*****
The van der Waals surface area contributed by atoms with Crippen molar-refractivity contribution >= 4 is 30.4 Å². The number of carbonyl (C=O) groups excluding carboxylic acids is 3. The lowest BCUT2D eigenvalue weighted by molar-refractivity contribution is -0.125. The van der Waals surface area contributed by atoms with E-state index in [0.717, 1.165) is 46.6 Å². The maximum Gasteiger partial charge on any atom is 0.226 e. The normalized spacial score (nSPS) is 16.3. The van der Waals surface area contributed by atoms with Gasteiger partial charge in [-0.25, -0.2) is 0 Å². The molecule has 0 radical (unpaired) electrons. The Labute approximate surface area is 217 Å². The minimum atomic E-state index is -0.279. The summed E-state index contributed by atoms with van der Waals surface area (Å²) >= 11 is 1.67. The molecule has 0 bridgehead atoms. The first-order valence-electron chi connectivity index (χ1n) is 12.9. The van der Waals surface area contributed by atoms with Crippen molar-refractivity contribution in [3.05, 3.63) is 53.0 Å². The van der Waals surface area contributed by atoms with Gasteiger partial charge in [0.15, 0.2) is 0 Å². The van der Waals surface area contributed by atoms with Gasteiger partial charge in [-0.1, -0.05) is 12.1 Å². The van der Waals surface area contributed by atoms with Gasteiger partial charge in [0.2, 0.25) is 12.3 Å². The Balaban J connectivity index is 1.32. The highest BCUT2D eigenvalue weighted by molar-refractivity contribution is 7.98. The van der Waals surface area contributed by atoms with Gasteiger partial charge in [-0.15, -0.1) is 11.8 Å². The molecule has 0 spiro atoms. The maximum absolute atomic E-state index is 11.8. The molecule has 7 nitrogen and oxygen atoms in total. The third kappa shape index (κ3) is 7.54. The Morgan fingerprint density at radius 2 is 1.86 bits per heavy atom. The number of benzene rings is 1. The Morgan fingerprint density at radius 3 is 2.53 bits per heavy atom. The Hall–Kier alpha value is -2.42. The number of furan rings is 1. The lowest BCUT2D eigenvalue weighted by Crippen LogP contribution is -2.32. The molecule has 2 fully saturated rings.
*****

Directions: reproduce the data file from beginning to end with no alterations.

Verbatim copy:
The van der Waals surface area contributed by atoms with Crippen molar-refractivity contribution >= 4 is 30.4 Å². The number of carbonyl (C=O) groups excluding carboxylic acids is 3. The lowest BCUT2D eigenvalue weighted by molar-refractivity contribution is -0.125. The van der Waals surface area contributed by atoms with E-state index in [0.717, 1.165) is 46.6 Å². The maximum Gasteiger partial charge on any atom is 0.226 e. The normalized spacial score (nSPS) is 16.3. The van der Waals surface area contributed by atoms with Gasteiger partial charge in [-0.25, -0.2) is 0 Å². The molecule has 0 radical (unpaired) electrons. The Labute approximate surface area is 217 Å². The minimum atomic E-state index is -0.279. The summed E-state index contributed by atoms with van der Waals surface area (Å²) >= 11 is 1.67. The molecule has 0 bridgehead atoms. The first-order valence-electron chi connectivity index (χ1n) is 12.9. The van der Waals surface area contributed by atoms with Crippen molar-refractivity contribution in [3.05, 3.63) is 53.0 Å². The van der Waals surface area contributed by atoms with Gasteiger partial charge in [0.15, 0.2) is 0 Å². The van der Waals surface area contributed by atoms with Gasteiger partial charge in [-0.1, -0.05) is 12.1 Å². The van der Waals surface area contributed by atoms with Gasteiger partial charge in [0.2, 0.25) is 12.3 Å². The Balaban J connectivity index is 1.32. The highest BCUT2D eigenvalue weighted by molar-refractivity contribution is 7.98. The van der Waals surface area contributed by atoms with Gasteiger partial charge in [-0.15, -0.1) is 11.8 Å². The molecule has 0 spiro atoms. The maximum absolute atomic E-state index is 11.8. The molecule has 7 nitrogen and oxygen atoms in total. The third kappa shape index (κ3) is 7.54. The Morgan fingerprint density at radius 2 is 1.86 bits per heavy atom. The number of benzene rings is 1. The Morgan fingerprint density at radius 3 is 2.53 bits per heavy atom. The Hall–Kier alpha value is -2.42. The number of furan rings is 1. The lowest BCUT2D eigenvalue weighted by Crippen LogP contribution is -2.32. The molecule has 2 fully saturated rings.